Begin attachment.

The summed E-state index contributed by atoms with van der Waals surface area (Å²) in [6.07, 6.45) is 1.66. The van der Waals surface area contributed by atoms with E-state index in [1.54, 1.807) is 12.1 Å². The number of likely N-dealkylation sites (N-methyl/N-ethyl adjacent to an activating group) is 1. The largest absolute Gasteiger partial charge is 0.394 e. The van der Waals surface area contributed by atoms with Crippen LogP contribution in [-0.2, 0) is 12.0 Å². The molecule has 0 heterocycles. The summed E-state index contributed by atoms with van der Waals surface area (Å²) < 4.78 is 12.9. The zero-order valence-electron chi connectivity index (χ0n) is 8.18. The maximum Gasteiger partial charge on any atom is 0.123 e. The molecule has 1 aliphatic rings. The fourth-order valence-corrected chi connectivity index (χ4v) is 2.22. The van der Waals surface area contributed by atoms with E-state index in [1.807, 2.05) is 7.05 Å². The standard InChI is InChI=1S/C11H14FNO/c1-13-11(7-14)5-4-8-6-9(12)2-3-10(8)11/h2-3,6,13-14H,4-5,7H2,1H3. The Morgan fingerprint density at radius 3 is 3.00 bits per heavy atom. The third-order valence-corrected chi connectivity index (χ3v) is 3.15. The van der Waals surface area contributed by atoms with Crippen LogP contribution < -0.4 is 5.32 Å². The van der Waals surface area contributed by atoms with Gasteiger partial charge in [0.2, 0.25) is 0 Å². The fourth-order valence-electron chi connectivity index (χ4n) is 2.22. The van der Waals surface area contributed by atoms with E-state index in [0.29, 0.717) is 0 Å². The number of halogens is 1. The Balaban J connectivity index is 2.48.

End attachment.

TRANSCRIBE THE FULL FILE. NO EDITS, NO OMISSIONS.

The summed E-state index contributed by atoms with van der Waals surface area (Å²) in [6.07, 6.45) is 1.66. The van der Waals surface area contributed by atoms with E-state index in [1.54, 1.807) is 12.1 Å². The number of likely N-dealkylation sites (N-methyl/N-ethyl adjacent to an activating group) is 1. The largest absolute Gasteiger partial charge is 0.394 e. The van der Waals surface area contributed by atoms with Crippen LogP contribution in [-0.2, 0) is 12.0 Å². The molecule has 0 heterocycles. The summed E-state index contributed by atoms with van der Waals surface area (Å²) < 4.78 is 12.9. The zero-order valence-electron chi connectivity index (χ0n) is 8.18. The maximum Gasteiger partial charge on any atom is 0.123 e. The molecule has 1 aliphatic rings. The fourth-order valence-corrected chi connectivity index (χ4v) is 2.22. The van der Waals surface area contributed by atoms with E-state index in [1.807, 2.05) is 7.05 Å². The standard InChI is InChI=1S/C11H14FNO/c1-13-11(7-14)5-4-8-6-9(12)2-3-10(8)11/h2-3,6,13-14H,4-5,7H2,1H3. The Morgan fingerprint density at radius 3 is 3.00 bits per heavy atom. The third-order valence-corrected chi connectivity index (χ3v) is 3.15. The van der Waals surface area contributed by atoms with Crippen LogP contribution < -0.4 is 5.32 Å². The van der Waals surface area contributed by atoms with Gasteiger partial charge in [0.2, 0.25) is 0 Å². The fourth-order valence-electron chi connectivity index (χ4n) is 2.22. The van der Waals surface area contributed by atoms with E-state index in [0.29, 0.717) is 0 Å². The number of halogens is 1. The Balaban J connectivity index is 2.48.